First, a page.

6 November 2017
"Putting a positive spin on things" - How Simon credits mountain biking with getting his life back on track
Stressed, depressed and racked with guilt after his injury, Simon Taylor was struggling, then he had a go on a bike.
Simon Taylor, a former Sergeant in the Light Dragoons, remembers feeling depressed as he struggled with multiple medical setbacks after being hit by an IED explosion in Afghanistan. Then he was given a mountain bike and his life changed for the better.
During a training day tearing through Thetford Forest, Simon talks through his bumpy road to recovery – which has ended up with him competing for a top mountain bike race team – and explains how the off-road sport can benefit everyone, regardless of injury, ability or experience.
Road biking is hugely popular among Members. Should they consider tackling some off-road tracks?
Road bikes are fantastic, but they’re not for everyone. I find it a bit boring to be honest – wearing lycra and looking at somebody else’s backside all day long isn’t for me! I love the accessibility mountain biking gives you. You can get up in the Atlas Mountains on a Blesma trip to Morocco, or just ride some trails through your local forest. It gets you out in nature, to isolated places. You can stick a lightweight poncho and a bivvy bag in a backpack, and be gone for the weekend. I love it
What about adapting to amputations? Doesn’t that make the bumps tricky?
Not at all. Last year, I went to the Atlas Mountains with Alistair Cope, who organises a lot of Blesma’s cycling trips, to scope out the Morocco expedition. We were with another below-knee amputee and a Member who is missing an eye – and we were all fine. It’s a mind-blowing journey, and I’ve seen people with missing arms and legs complete it. We’ve even taken a handbike to an event in France for a Member who is paralysed. Off-road cycling is accessible to all.
“Mountain biking became a form of escape. I was just thinking about not falling off – and how knackered I was!”
Biking has obviously helped your recovery. Can you tell us about your injuries and how tough it got?
I started as a Gunner in the Light Dragoons and later in my career became a PTI and Sergeant. I went to Iraq and Afghanistan, and in 2009 took part in Operation Panther’s Claw. I was injured that September. It was a silly thing, really. I remember my dad, who was also in the Army, used to say: ‘Never volunteer for anything!’ But, unfortunately, that day I did!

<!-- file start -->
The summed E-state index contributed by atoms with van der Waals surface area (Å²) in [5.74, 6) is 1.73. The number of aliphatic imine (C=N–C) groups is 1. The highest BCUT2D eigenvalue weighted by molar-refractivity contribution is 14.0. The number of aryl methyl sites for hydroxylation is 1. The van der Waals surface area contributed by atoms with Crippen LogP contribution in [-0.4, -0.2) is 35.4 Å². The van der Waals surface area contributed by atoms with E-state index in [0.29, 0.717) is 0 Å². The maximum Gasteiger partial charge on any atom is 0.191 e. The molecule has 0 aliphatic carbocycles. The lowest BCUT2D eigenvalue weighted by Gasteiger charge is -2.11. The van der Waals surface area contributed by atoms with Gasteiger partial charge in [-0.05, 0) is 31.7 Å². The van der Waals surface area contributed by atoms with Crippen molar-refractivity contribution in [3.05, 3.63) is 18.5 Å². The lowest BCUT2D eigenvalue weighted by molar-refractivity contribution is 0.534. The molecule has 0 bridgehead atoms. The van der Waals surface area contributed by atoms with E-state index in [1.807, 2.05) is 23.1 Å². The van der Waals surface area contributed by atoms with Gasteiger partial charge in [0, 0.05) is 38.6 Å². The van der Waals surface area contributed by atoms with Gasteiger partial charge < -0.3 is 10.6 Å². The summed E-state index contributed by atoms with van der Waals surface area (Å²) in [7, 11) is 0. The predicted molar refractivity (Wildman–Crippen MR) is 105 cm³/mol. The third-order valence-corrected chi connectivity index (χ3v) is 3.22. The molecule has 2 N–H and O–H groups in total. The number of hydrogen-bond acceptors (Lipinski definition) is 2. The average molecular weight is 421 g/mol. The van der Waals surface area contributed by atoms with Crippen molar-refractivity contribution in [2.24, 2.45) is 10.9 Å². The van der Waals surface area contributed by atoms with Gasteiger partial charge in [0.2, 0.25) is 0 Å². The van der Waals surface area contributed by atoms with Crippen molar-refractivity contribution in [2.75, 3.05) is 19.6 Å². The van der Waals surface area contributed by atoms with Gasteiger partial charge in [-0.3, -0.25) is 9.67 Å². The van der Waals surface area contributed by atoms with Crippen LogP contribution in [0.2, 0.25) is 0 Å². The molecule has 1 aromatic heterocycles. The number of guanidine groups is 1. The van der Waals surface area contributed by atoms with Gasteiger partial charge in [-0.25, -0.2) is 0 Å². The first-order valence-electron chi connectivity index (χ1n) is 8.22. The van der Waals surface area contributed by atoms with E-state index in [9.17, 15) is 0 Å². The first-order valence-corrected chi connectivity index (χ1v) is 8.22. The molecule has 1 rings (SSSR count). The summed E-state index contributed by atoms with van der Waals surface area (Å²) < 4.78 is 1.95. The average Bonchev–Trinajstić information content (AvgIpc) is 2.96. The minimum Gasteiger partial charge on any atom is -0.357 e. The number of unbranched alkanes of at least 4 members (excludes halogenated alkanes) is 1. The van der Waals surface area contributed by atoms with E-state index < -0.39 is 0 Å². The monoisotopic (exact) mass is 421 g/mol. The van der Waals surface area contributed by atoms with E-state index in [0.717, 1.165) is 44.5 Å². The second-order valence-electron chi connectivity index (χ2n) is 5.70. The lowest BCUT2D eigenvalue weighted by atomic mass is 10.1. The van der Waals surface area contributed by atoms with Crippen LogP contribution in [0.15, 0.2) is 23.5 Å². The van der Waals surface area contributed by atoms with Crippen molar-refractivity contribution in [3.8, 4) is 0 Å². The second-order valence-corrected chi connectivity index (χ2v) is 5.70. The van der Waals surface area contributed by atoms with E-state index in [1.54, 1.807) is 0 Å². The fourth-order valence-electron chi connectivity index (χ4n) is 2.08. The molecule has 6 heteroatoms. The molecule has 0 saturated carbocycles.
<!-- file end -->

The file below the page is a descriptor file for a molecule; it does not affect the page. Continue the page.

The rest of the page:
I volunteered to go and help fix a generator. We were in a REME recovery vehicle when we drove over what is thought to have been a 50kg pressure plate IED. Our driver was killed immediately. I was luckier – but my helmet came off and smashed my jaw and teeth, I had a brain injury, I broke L1-5 in my spine (which was also compressed), I broke my collar bone, several ribs, my hip, my femur… and my right foot was annihilated. I woke up from a coma in Birmingham a month later.
And you’ve since been signed up by a team?
I now compete for a team run by Steve Peat, who is a legend in mountain biking circles. He’s focused on developing riders to where they want to be. For some, that’s on podiums, but for me it’s about improving and being competitive with myself, becoming the best rider I can be. I want to get faster, but I compete mainly as a showcase to get more injured guys involved.
And this is where Blesma has come in?
The Association has funded my racing, which I’m very grateful for. It’s been an excellent learning curve: the team have helped me with my technique, I’m using a better bike and different kit – I’m learning all sorts. And Blesma’s annual Morocco trip is just fantastic. We want people to enjoy not endure it, and that’s exactly what happens. If you’re tired, you can hop in the van. If you want to go slowly, you can. It’s as demanding as you want it to be. But it’s a spectacular place. I measure how successful a day on the bike is by the size of the smile on my face, not by my time.
Beginners wanted to be Blesma bikers.
Cycling is a great pastime for many reasons: it is accessible to Members with almost any disability, it is a great form of exercise that doesn’t cause too much strain on the body, it’s a fantastic way to enjoy the outdoors and it’s incredibly sociable.
Any bike will do
“Obviously, it needs to be safe, but I started with a bike that cost just a couple of hundred pounds and it was absolutely fine for everything – from the Blesma Morocco trip to the Atlas Mountains, to cycling around my local forest.”
Manage your injury
“I have a spinal injury, so I’ve got a bike with adjustable suspension. The great thing is that the gear is out there to make mountain biking accessible to just about anybody. Whether it’s an electric bike or an off-road handbike, it can be done.”
Go at your own pace
“I like to bomb around, jump off rocks and do all sorts of extreme tricks – my neighbour told me to grow up the other day because I was doing wheelies off the pavement! But you don’t have to be like that. Anyone with basic riding skills can complete a good day’s mountain biking.”